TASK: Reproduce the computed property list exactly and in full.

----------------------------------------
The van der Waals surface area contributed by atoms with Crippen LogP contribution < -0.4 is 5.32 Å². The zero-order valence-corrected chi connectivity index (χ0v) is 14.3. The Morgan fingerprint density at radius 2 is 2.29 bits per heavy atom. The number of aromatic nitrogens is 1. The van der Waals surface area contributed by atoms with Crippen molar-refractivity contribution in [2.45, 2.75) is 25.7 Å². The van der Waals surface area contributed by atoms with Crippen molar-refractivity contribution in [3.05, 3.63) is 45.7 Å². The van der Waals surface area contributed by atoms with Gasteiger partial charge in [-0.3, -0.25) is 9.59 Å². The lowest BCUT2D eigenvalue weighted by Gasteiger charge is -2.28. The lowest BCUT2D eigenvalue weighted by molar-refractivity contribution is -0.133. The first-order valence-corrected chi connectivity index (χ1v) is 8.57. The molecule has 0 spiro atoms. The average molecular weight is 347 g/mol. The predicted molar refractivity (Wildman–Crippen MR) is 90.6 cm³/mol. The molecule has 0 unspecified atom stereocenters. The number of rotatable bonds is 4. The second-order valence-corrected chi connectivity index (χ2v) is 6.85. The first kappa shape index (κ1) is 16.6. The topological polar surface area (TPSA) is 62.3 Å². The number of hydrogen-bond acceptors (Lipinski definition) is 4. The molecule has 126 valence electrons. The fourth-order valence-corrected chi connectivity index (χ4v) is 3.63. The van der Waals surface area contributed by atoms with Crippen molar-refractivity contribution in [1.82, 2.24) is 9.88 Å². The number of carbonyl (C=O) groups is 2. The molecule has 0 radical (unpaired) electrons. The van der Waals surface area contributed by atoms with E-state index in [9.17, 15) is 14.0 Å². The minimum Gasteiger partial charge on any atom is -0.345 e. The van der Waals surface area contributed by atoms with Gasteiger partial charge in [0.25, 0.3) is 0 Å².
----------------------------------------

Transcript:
The van der Waals surface area contributed by atoms with Crippen LogP contribution < -0.4 is 5.32 Å². The zero-order valence-corrected chi connectivity index (χ0v) is 14.3. The Morgan fingerprint density at radius 2 is 2.29 bits per heavy atom. The number of aromatic nitrogens is 1. The van der Waals surface area contributed by atoms with Crippen molar-refractivity contribution in [2.45, 2.75) is 25.7 Å². The van der Waals surface area contributed by atoms with Crippen molar-refractivity contribution in [3.05, 3.63) is 45.7 Å². The van der Waals surface area contributed by atoms with Gasteiger partial charge in [-0.3, -0.25) is 9.59 Å². The lowest BCUT2D eigenvalue weighted by Gasteiger charge is -2.28. The lowest BCUT2D eigenvalue weighted by molar-refractivity contribution is -0.133. The first-order valence-corrected chi connectivity index (χ1v) is 8.57. The molecule has 0 spiro atoms. The average molecular weight is 347 g/mol. The predicted molar refractivity (Wildman–Crippen MR) is 90.6 cm³/mol. The molecule has 0 unspecified atom stereocenters. The number of rotatable bonds is 4. The second-order valence-corrected chi connectivity index (χ2v) is 6.85. The first kappa shape index (κ1) is 16.6. The topological polar surface area (TPSA) is 62.3 Å². The number of hydrogen-bond acceptors (Lipinski definition) is 4. The molecule has 126 valence electrons. The fourth-order valence-corrected chi connectivity index (χ4v) is 3.63. The van der Waals surface area contributed by atoms with Crippen molar-refractivity contribution in [1.82, 2.24) is 9.88 Å². The number of carbonyl (C=O) groups is 2. The molecule has 0 radical (unpaired) electrons. The van der Waals surface area contributed by atoms with E-state index in [9.17, 15) is 14.0 Å². The minimum Gasteiger partial charge on any atom is -0.345 e. The van der Waals surface area contributed by atoms with Gasteiger partial charge in [0.25, 0.3) is 0 Å².